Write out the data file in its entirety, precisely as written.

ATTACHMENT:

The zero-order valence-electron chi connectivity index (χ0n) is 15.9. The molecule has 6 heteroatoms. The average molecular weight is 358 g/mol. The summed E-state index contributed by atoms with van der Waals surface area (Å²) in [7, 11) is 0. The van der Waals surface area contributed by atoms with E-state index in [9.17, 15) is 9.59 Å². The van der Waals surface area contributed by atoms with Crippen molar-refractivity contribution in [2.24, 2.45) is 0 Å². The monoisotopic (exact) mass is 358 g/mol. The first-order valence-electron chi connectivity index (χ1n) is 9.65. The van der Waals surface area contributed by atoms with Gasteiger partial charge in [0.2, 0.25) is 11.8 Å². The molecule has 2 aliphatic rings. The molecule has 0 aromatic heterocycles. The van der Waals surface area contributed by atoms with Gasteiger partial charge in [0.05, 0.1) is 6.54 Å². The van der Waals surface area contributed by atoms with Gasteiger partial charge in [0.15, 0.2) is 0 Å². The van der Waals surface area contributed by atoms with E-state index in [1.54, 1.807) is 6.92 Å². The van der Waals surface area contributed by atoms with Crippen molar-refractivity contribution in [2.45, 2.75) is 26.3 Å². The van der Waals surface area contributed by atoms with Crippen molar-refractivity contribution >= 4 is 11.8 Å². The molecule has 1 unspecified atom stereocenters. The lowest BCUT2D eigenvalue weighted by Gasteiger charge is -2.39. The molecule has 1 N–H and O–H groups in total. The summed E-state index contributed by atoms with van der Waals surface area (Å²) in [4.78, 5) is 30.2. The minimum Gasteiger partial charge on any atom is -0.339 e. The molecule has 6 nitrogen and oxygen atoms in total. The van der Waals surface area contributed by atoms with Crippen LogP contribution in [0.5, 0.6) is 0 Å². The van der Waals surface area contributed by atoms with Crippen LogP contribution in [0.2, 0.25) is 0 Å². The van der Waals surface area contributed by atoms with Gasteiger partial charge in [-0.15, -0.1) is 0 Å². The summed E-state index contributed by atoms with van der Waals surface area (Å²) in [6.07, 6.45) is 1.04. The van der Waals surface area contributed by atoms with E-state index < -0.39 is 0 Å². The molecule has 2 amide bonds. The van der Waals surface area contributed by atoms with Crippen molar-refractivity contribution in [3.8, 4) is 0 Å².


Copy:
The zero-order valence-electron chi connectivity index (χ0n) is 15.9. The molecule has 6 heteroatoms. The average molecular weight is 358 g/mol. The summed E-state index contributed by atoms with van der Waals surface area (Å²) in [7, 11) is 0. The van der Waals surface area contributed by atoms with E-state index in [9.17, 15) is 9.59 Å². The van der Waals surface area contributed by atoms with Crippen molar-refractivity contribution in [2.24, 2.45) is 0 Å². The monoisotopic (exact) mass is 358 g/mol. The first-order valence-electron chi connectivity index (χ1n) is 9.65. The van der Waals surface area contributed by atoms with Gasteiger partial charge in [0.2, 0.25) is 11.8 Å². The molecule has 2 aliphatic rings. The molecule has 0 aromatic heterocycles. The van der Waals surface area contributed by atoms with Gasteiger partial charge in [0.05, 0.1) is 6.54 Å². The van der Waals surface area contributed by atoms with Gasteiger partial charge in [0.15, 0.2) is 0 Å². The van der Waals surface area contributed by atoms with E-state index in [1.54, 1.807) is 6.92 Å². The van der Waals surface area contributed by atoms with Crippen molar-refractivity contribution in [2.45, 2.75) is 26.3 Å². The van der Waals surface area contributed by atoms with Crippen molar-refractivity contribution >= 4 is 11.8 Å². The molecule has 1 unspecified atom stereocenters. The lowest BCUT2D eigenvalue weighted by Gasteiger charge is -2.39. The molecule has 1 N–H and O–H groups in total. The summed E-state index contributed by atoms with van der Waals surface area (Å²) in [4.78, 5) is 30.2. The minimum Gasteiger partial charge on any atom is -0.339 e. The molecule has 6 nitrogen and oxygen atoms in total. The van der Waals surface area contributed by atoms with Crippen LogP contribution in [0.5, 0.6) is 0 Å². The van der Waals surface area contributed by atoms with Crippen LogP contribution in [0.2, 0.25) is 0 Å². The van der Waals surface area contributed by atoms with Gasteiger partial charge in [-0.15, -0.1) is 0 Å². The summed E-state index contributed by atoms with van der Waals surface area (Å²) in [6.07, 6.45) is 1.04. The van der Waals surface area contributed by atoms with E-state index < -0.39 is 0 Å². The molecule has 2 amide bonds. The van der Waals surface area contributed by atoms with Crippen molar-refractivity contribution in [3.8, 4) is 0 Å².